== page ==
Adults in the Generative AI Rumpus Room: FOX, Federal Trade Commission

Adults in the Generative AI Rumpus Room: FOX, Federal Trade Commission

Introduction: Generative AI is widely considered the fastest moving technology innovation in history. It has captured the imagination of consumers and enterprises across the globe, spawning incredible innovation and along with it a mutating market ecosystem. Generative AI has also caused a copious amount of FOMO, missteps, and false starts. These are the classic signals of technology disruption—lots of innovation, but also lots of mistakes. It is a rumpus room with a lot of “kids” going wild. The rumpus room needs adults. Guidance through the generative AI minefield will come from thoughtful organizations who do not panic, who understand the fundamentals of AI, and who manage risk.

My picks for this week’s Adults In The Generative AI Rumpus Room are Fox Corporation and The Federal Trade Commission (FTC).

Fox, Polygon Labs’ Verify Becomes Latest Deepfake Solution

The News: On January 9, Polygon announced that Fox Corporation will publicly release a beta version of Verify, an open source protocol meant to establish the history and origin of registered media. Verify is built on Polygon’s PoS protocol.

Here are the key details:

  • Publishers can register content on Verify to prove origination. Individual pieces of content are cryptographically signed onchain (Polygon PoS is based on blockchain technology) allowing consumers to identify content from trusted sources using the Verify tool.
  • Fox Corp launched a closed beta of Verify on August 23, coinciding with the first Fox News GOP debate. To date, 89,000 pieces of content, spanning text and images, have been signed to Verify, from Fox News, Fox Business, Fox Sports, and Fox TV affiliates.
  • The protocol source code is now open source.
  • Verify was developed in-house by Fox Technology and is built on the Polygon PoS protocol.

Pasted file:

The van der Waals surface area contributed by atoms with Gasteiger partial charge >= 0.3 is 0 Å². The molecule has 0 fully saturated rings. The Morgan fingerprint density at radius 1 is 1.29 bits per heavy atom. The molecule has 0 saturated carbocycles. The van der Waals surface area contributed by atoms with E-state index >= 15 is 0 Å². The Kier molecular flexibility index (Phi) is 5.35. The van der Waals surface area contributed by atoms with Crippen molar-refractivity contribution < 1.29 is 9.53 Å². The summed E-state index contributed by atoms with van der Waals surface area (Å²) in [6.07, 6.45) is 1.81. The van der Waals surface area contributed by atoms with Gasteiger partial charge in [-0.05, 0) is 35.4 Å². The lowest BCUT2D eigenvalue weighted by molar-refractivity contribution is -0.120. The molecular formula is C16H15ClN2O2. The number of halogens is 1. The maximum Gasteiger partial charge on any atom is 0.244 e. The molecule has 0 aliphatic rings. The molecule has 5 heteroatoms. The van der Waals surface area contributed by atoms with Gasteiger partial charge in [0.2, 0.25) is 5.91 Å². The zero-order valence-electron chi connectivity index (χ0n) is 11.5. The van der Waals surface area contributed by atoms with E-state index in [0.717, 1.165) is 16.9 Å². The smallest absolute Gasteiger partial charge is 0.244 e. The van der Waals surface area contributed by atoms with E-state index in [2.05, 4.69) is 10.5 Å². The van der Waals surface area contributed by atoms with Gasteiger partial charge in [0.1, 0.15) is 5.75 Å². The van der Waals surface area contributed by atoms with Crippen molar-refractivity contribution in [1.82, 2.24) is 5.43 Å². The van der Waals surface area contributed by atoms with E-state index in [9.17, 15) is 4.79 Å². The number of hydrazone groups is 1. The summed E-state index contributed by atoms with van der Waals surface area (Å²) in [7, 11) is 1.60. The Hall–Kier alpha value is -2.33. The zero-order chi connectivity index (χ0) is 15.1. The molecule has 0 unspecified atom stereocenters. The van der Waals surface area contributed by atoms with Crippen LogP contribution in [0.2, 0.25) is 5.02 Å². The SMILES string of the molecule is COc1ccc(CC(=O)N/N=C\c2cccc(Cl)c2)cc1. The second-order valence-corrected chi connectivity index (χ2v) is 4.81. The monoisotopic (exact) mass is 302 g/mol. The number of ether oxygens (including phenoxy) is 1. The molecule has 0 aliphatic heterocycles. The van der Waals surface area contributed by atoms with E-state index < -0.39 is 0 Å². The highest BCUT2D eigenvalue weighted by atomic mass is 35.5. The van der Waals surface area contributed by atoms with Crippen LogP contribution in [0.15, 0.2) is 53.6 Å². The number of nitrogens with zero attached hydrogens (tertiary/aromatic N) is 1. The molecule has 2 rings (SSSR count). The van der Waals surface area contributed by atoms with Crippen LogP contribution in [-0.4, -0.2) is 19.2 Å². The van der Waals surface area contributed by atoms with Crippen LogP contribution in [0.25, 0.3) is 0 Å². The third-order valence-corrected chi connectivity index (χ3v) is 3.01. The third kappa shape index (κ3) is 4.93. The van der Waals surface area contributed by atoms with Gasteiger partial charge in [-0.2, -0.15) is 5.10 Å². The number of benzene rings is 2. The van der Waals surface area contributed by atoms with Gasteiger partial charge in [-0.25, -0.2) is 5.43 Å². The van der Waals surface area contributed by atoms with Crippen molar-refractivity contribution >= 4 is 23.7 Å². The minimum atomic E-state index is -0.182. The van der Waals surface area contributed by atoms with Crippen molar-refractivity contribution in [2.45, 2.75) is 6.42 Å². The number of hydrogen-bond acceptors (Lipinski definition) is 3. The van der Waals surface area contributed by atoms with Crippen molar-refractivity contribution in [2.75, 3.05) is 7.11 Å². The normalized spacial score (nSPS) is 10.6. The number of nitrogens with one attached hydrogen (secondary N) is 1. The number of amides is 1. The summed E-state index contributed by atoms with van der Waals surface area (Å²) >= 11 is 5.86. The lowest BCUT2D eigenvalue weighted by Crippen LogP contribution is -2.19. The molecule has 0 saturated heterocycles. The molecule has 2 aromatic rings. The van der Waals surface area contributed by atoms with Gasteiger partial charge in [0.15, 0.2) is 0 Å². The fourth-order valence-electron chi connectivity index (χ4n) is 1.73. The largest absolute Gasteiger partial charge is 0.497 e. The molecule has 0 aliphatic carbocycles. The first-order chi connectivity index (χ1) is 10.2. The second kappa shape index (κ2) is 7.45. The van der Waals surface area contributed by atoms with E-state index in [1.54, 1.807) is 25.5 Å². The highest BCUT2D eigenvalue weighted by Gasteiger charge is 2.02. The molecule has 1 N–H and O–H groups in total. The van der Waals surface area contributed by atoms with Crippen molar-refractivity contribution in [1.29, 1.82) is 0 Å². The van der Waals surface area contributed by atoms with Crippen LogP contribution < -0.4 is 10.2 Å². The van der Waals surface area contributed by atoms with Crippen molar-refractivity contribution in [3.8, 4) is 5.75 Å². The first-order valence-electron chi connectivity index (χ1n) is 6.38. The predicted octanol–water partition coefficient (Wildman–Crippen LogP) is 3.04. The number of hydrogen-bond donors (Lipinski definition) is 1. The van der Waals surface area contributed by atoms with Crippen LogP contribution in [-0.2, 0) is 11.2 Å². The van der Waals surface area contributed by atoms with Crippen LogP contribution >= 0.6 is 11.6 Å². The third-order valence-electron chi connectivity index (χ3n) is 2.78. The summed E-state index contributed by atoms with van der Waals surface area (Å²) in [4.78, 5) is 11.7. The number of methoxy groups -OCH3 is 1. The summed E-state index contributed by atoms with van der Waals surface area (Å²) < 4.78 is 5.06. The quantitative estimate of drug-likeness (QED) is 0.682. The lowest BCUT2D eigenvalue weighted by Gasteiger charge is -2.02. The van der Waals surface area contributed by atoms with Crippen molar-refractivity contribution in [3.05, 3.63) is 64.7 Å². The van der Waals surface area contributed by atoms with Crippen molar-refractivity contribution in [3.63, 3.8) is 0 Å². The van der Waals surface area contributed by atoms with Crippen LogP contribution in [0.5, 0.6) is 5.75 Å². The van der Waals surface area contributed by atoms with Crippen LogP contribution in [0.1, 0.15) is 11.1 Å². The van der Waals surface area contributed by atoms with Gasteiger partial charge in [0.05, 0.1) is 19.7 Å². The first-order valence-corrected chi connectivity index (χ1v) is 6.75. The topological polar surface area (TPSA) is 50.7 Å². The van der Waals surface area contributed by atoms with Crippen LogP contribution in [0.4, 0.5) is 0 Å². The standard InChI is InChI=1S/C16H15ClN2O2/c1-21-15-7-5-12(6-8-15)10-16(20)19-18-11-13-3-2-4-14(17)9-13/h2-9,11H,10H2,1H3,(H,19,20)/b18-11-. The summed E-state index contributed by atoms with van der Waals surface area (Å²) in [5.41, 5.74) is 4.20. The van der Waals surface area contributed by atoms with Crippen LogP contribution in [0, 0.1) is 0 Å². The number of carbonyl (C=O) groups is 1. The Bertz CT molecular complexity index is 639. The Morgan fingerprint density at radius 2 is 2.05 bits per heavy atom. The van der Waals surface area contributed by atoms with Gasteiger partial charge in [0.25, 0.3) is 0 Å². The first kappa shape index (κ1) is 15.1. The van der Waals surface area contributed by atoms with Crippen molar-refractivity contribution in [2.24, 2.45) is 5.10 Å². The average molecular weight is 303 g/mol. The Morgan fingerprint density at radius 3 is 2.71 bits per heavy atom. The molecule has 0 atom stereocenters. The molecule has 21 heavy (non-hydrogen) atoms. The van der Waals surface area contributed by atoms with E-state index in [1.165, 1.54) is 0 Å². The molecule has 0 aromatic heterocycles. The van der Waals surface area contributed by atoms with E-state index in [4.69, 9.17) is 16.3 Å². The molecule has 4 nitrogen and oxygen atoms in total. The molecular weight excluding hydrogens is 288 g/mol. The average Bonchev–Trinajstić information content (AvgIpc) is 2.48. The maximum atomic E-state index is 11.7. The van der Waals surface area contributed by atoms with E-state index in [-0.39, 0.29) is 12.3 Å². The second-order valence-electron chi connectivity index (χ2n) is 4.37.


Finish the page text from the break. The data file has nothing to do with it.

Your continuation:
• With this technology, readers will know for sure that an article or image that supposedly comes from a publisher in fact originated at the source.
  • Verify establishes a way for media companies to work with large language models (LLMs) and other AI platforms. Verified Access Point creates new commercial opportunities for content owners via “smart” contracts to set programmatic conditions for access to content.

Adults because… There is a growing movement to combat deepfakes and other malicious content from staying in circulation, from digital/crypto watermarking and tagged metadata to blockchain technology. This is in addition to content filtering, which does not necessarily discern AI content, just inappropriate content, leveraging both humans and AI (see Microsoft, Google). It will probably take all sorts of efforts and means to fight malicious AI-generated content; it will be interesting to see how Fox and others do with leveraging blockchain. The Content Authenticity Initiative (CAI), led by Adobe, uses cryptographic asset hashing (watermark) for images and metadata. CAI members include big media companies: AP, BBC, Axel Springer, Gannett, NYT, Reuters, WSJ, and Washington Post, as well as other image vendors including Getty Images and Shutterstock.

Federal Trade Commission Bans Rite Aid from Using Facial Recognition